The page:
OPINION: Enjoying Nature on National Nature Photography Day

<p>&nbsp;A lakeside view from inside the BWCA, 2018. After hiking through the woods, it was finally time to get our canoe in the water and paddle to our campsite. <strong>Tyler Griffith, DN</strong></p>

 A lakeside view from inside the BWCA, 2018. After hiking through the woods, it was finally time to get our canoe in the water and paddle to our campsite. Tyler Griffith, DN

Tyler Griffith is a senior Journalism major and interns for the Daily News. His views do not necessarily reflect those of the newspaper. 

Today on National Nature Photography Day, I find myself looking through old pictures I took on my camping trip to the Minnesota/Canada Boundary Waters. For me this was more than just a camping trip, it was a life-changing experience that taught me a lesson that I still reflect on to this day.  

My family has a long history with Mother Nature. In the summers, my dad's side of the family would all retire to their cabins in Minnesota to spend time together on the lakes. Growing up I heard many stories about these summers in Minnesota, but I never got the chance to experience it like my father did. The cabins were eventually sold during a hard time in the family. I feared I’d never get the experience. That fear subsided in the summer of 2018 when my father told me we were making a trip up north to visit his brother for a camping trip.  

I think that everyone should experience a stay in nature. I'm not talking about walking out to your backyard and watching the birds for a few minutes. I mean an extended stay in the environment, with nothing but Mother Nature surrounding you. 

The Boundary Waters Canoe Area (BWCA) stretches across 1,000,000+ acres of land located in the Superior National Forest in Northeastern Minnesota. Established in 1978,  BWCA is protected by the BWCA Wilderness Act which restricts mining, logging and motorized vehicles within the million acres of wilderness. Campers can explore the more than 2000 campsites, paddle 1200 miles of canoe routes, or hike across the 12 designated trails.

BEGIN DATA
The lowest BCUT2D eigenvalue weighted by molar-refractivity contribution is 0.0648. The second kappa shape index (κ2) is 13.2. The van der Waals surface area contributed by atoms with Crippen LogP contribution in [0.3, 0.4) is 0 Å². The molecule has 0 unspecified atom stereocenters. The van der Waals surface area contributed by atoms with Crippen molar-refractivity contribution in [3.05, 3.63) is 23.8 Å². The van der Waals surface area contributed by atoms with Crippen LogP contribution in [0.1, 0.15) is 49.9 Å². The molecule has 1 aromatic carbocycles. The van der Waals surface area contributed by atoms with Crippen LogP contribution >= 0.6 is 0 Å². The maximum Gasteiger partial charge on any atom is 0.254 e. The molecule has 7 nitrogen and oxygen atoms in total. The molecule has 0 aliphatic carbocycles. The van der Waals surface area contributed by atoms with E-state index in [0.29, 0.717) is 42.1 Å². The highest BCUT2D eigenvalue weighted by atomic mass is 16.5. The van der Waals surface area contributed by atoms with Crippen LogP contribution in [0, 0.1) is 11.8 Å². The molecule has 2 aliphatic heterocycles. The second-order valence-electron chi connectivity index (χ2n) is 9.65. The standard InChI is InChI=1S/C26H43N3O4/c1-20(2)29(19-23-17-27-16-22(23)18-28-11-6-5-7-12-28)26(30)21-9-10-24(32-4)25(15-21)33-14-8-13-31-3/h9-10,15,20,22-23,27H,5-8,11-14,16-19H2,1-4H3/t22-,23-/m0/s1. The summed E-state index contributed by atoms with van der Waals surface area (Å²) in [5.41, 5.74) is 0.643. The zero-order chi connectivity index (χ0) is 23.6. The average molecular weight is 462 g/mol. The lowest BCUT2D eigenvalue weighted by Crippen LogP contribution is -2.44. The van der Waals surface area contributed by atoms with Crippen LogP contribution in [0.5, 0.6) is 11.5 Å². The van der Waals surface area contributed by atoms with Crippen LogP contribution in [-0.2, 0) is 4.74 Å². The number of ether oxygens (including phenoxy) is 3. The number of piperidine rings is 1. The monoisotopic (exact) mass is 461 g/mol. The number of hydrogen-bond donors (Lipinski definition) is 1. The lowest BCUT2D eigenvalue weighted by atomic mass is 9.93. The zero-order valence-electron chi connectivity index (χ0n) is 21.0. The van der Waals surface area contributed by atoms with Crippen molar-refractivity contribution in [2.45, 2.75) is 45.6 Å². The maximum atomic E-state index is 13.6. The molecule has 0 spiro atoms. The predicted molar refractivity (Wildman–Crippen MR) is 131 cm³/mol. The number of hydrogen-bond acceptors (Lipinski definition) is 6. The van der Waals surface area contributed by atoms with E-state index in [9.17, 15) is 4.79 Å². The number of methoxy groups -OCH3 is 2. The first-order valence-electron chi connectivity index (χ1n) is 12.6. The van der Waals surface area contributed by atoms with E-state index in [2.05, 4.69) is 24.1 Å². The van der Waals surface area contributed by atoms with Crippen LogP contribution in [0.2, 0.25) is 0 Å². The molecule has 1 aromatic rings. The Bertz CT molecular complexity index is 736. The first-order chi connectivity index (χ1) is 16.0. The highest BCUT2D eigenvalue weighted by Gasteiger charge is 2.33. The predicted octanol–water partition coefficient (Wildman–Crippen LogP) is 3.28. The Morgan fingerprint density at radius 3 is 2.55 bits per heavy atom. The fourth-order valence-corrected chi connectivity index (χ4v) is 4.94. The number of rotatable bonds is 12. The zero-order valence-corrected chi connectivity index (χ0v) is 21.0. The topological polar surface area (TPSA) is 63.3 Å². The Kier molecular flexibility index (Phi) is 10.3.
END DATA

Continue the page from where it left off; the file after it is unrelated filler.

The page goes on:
The time finally came. We packed and started the drive up north. The three of us would spend the next four days in the wild living off the land, carrying what we needed in on our backs. 

To get to our campsite, we had to travel roughly two-and-a-half miles. The first stretch by foot, the next by canoe. Once we arrived at our campsite, we had to pitch the tent, line our fishing poles and prepare our dinner for the night. The first night’s dinner consisted of Hamburger Helper, which was brought with us in our packs. That would be the last meal that wasn’t directly from nature. We went to bed and dreamed about the fish that we would catch the next day. 

I awoke to the morning sun leaking through the walls of our tent. By habit, I immediately reached for my phone to see what notifications I got over night, but there was absolutely no reception. My screen was blank. That is when it set in for me. I would be in the middle of the forest with no contact with anybody but those who hiked in with me. No longer would I be able to aimlessly scroll through social media when I was bored. 

Uncertainty began to set in. My phone felt like an extension of myself and on any other normal day, I’d spend my downtime on it. 

The uncertainty subsided and the next few days are now known as some of the best days of my life. We didn’t have a set schedule, nowhere to be and no one to see. All we had to do was make sure we caught enough fish to stay full and enjoy each other’s company. 

Everything we did in the woods had a direct impact on what the outcome of the trip would be. If we wasted time during daylight, we may not have enough firewood and food for the night. This made me reflect on the choices that we make in our everyday lives. Choices, no matter how big or small, have a direct impact on what our outcome will be. 

These forests have been around long before I was born and they will be around long after I'm gone. This made me reflect on life, as the time we spend on earth is relatively short. Realizing that our time here is limited forced me to be more conscious of my decisions in life. 

In March, a lot of state parks and campgrounds were closed to stop the spread of COVID-19. According to Indiana’s “Back On Track” plan, campsites were supposed to open by May 24 while following social distancing guidelines. State parks are allowed to open, with few facilities and services restricted, making it the perfect time to reconnect with nature. 

In today’s society it feels that everything is so centered around technology that sometimes we can’t imagine our lives without it. I spent my time in the woods soaking up the world that was a few feet in front of me, instead of inches ahead of me on my screen.  

Technology is very valuable, don't get me wrong, but there are a lot of distractions involved as well. If we don't put it down every once in a while we can easily forget the beauty of the natural world.


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